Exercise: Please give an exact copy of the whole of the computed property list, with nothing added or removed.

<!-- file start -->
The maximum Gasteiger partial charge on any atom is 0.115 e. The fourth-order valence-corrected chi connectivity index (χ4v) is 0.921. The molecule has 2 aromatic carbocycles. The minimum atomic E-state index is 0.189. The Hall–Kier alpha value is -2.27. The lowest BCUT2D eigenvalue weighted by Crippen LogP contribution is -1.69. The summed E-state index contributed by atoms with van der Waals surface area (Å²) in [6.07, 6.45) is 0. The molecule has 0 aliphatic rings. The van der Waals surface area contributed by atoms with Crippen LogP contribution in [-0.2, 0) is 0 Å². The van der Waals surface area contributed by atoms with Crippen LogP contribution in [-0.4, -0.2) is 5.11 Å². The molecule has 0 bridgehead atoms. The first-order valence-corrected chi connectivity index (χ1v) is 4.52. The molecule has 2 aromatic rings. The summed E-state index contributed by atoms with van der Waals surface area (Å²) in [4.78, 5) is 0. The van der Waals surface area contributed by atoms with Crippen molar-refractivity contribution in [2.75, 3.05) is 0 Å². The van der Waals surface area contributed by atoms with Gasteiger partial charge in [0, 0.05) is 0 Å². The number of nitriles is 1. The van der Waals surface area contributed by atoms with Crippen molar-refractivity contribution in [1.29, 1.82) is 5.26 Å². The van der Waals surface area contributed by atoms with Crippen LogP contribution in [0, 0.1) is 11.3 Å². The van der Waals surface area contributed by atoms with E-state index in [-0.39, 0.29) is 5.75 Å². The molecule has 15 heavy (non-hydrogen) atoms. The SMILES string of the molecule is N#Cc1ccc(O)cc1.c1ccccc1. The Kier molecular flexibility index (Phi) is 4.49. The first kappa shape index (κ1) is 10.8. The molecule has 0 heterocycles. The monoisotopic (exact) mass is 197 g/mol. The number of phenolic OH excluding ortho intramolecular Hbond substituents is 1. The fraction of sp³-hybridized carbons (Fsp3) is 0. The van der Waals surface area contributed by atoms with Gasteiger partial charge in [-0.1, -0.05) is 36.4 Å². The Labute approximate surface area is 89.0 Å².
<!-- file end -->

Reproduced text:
The maximum Gasteiger partial charge on any atom is 0.115 e. The fourth-order valence-corrected chi connectivity index (χ4v) is 0.921. The molecule has 2 aromatic carbocycles. The minimum atomic E-state index is 0.189. The Hall–Kier alpha value is -2.27. The lowest BCUT2D eigenvalue weighted by Crippen LogP contribution is -1.69. The summed E-state index contributed by atoms with van der Waals surface area (Å²) in [6.07, 6.45) is 0. The molecule has 0 aliphatic rings. The van der Waals surface area contributed by atoms with Crippen LogP contribution in [-0.2, 0) is 0 Å². The van der Waals surface area contributed by atoms with Crippen LogP contribution in [-0.4, -0.2) is 5.11 Å². The molecule has 0 bridgehead atoms. The first-order valence-corrected chi connectivity index (χ1v) is 4.52. The molecule has 2 aromatic rings. The summed E-state index contributed by atoms with van der Waals surface area (Å²) in [4.78, 5) is 0. The van der Waals surface area contributed by atoms with Crippen molar-refractivity contribution in [2.75, 3.05) is 0 Å². The van der Waals surface area contributed by atoms with Gasteiger partial charge in [0, 0.05) is 0 Å². The number of nitriles is 1. The van der Waals surface area contributed by atoms with Crippen molar-refractivity contribution in [1.29, 1.82) is 5.26 Å². The van der Waals surface area contributed by atoms with Crippen LogP contribution in [0, 0.1) is 11.3 Å². The van der Waals surface area contributed by atoms with E-state index in [-0.39, 0.29) is 5.75 Å². The molecule has 15 heavy (non-hydrogen) atoms. The SMILES string of the molecule is N#Cc1ccc(O)cc1.c1ccccc1. The Kier molecular flexibility index (Phi) is 4.49. The first kappa shape index (κ1) is 10.8. The molecule has 0 heterocycles. The monoisotopic (exact) mass is 197 g/mol. The number of phenolic OH excluding ortho intramolecular Hbond substituents is 1. The fraction of sp³-hybridized carbons (Fsp3) is 0. The van der Waals surface area contributed by atoms with Gasteiger partial charge in [-0.1, -0.05) is 36.4 Å². The Labute approximate surface area is 89.0 Å².